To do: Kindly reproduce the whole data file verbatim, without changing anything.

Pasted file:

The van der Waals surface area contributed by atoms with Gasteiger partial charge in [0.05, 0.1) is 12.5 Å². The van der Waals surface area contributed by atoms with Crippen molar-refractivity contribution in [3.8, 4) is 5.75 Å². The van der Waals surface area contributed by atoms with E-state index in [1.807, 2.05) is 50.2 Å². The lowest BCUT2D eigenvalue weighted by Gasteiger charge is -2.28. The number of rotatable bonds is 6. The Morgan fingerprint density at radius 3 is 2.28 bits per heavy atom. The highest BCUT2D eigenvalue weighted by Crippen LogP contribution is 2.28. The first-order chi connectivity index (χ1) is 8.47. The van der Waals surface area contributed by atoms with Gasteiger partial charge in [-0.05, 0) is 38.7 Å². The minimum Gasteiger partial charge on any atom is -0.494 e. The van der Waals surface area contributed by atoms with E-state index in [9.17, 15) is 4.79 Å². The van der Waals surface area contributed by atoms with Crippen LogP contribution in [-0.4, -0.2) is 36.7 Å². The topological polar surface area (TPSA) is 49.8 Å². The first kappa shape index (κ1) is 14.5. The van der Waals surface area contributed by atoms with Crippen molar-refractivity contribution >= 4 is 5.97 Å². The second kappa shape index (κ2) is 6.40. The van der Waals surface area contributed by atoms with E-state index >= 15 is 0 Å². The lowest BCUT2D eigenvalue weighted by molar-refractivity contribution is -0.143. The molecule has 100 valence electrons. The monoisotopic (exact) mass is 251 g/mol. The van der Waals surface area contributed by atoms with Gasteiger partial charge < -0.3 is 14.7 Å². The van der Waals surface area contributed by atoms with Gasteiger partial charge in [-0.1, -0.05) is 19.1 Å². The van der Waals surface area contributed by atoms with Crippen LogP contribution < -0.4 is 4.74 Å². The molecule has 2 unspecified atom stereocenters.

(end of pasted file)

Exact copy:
The van der Waals surface area contributed by atoms with Gasteiger partial charge in [0.05, 0.1) is 12.5 Å². The van der Waals surface area contributed by atoms with Crippen molar-refractivity contribution in [3.8, 4) is 5.75 Å². The van der Waals surface area contributed by atoms with E-state index in [1.807, 2.05) is 50.2 Å². The lowest BCUT2D eigenvalue weighted by Gasteiger charge is -2.28. The number of rotatable bonds is 6. The Morgan fingerprint density at radius 3 is 2.28 bits per heavy atom. The highest BCUT2D eigenvalue weighted by Crippen LogP contribution is 2.28. The first-order chi connectivity index (χ1) is 8.47. The van der Waals surface area contributed by atoms with Gasteiger partial charge in [-0.05, 0) is 38.7 Å². The minimum Gasteiger partial charge on any atom is -0.494 e. The van der Waals surface area contributed by atoms with E-state index in [9.17, 15) is 4.79 Å². The van der Waals surface area contributed by atoms with Crippen LogP contribution in [-0.4, -0.2) is 36.7 Å². The topological polar surface area (TPSA) is 49.8 Å². The first kappa shape index (κ1) is 14.5. The van der Waals surface area contributed by atoms with Crippen molar-refractivity contribution >= 4 is 5.97 Å². The second kappa shape index (κ2) is 6.40. The van der Waals surface area contributed by atoms with E-state index >= 15 is 0 Å². The lowest BCUT2D eigenvalue weighted by molar-refractivity contribution is -0.143. The molecule has 100 valence electrons. The monoisotopic (exact) mass is 251 g/mol. The van der Waals surface area contributed by atoms with Gasteiger partial charge < -0.3 is 14.7 Å². The van der Waals surface area contributed by atoms with Gasteiger partial charge in [-0.1, -0.05) is 19.1 Å². The van der Waals surface area contributed by atoms with Crippen LogP contribution < -0.4 is 4.74 Å². The molecule has 2 unspecified atom stereocenters.